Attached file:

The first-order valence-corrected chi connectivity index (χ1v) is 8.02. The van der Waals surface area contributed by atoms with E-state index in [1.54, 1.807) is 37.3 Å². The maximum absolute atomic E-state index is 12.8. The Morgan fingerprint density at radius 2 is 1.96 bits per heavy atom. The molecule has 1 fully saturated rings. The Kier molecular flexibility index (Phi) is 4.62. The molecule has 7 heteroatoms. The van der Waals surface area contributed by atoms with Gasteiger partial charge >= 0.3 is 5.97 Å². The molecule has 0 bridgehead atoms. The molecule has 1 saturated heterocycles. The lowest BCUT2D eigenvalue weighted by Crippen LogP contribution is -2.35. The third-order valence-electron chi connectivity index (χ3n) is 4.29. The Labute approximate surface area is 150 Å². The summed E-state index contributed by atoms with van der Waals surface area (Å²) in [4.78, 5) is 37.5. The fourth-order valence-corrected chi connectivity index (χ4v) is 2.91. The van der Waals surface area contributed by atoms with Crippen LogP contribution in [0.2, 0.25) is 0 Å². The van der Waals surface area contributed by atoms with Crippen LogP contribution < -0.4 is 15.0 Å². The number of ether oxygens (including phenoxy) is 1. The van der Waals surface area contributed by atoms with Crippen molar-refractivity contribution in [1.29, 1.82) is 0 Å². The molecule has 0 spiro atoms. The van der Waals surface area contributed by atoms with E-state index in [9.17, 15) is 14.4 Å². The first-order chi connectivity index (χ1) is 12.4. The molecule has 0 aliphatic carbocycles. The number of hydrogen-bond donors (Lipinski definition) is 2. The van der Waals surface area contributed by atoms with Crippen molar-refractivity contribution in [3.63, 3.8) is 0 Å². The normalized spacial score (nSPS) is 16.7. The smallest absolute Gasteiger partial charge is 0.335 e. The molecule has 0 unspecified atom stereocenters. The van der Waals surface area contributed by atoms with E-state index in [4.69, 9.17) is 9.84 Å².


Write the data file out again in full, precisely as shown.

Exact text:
The first-order valence-corrected chi connectivity index (χ1v) is 8.02. The van der Waals surface area contributed by atoms with E-state index in [1.54, 1.807) is 37.3 Å². The maximum absolute atomic E-state index is 12.8. The Morgan fingerprint density at radius 2 is 1.96 bits per heavy atom. The molecule has 1 fully saturated rings. The Kier molecular flexibility index (Phi) is 4.62. The molecule has 7 heteroatoms. The van der Waals surface area contributed by atoms with Gasteiger partial charge >= 0.3 is 5.97 Å². The molecule has 0 bridgehead atoms. The molecule has 1 saturated heterocycles. The lowest BCUT2D eigenvalue weighted by Crippen LogP contribution is -2.35. The third-order valence-electron chi connectivity index (χ3n) is 4.29. The Labute approximate surface area is 150 Å². The summed E-state index contributed by atoms with van der Waals surface area (Å²) in [4.78, 5) is 37.5. The fourth-order valence-corrected chi connectivity index (χ4v) is 2.91. The van der Waals surface area contributed by atoms with Crippen LogP contribution in [0.2, 0.25) is 0 Å². The van der Waals surface area contributed by atoms with Crippen LogP contribution < -0.4 is 15.0 Å². The number of ether oxygens (including phenoxy) is 1. The van der Waals surface area contributed by atoms with Crippen molar-refractivity contribution in [1.29, 1.82) is 0 Å². The molecule has 0 spiro atoms. The van der Waals surface area contributed by atoms with E-state index in [9.17, 15) is 14.4 Å². The first-order chi connectivity index (χ1) is 12.4. The molecule has 0 aliphatic carbocycles. The number of hydrogen-bond donors (Lipinski definition) is 2. The van der Waals surface area contributed by atoms with Crippen molar-refractivity contribution in [3.63, 3.8) is 0 Å². The normalized spacial score (nSPS) is 16.7. The smallest absolute Gasteiger partial charge is 0.335 e. The molecule has 0 unspecified atom stereocenters. The van der Waals surface area contributed by atoms with E-state index in [4.69, 9.17) is 9.84 Å².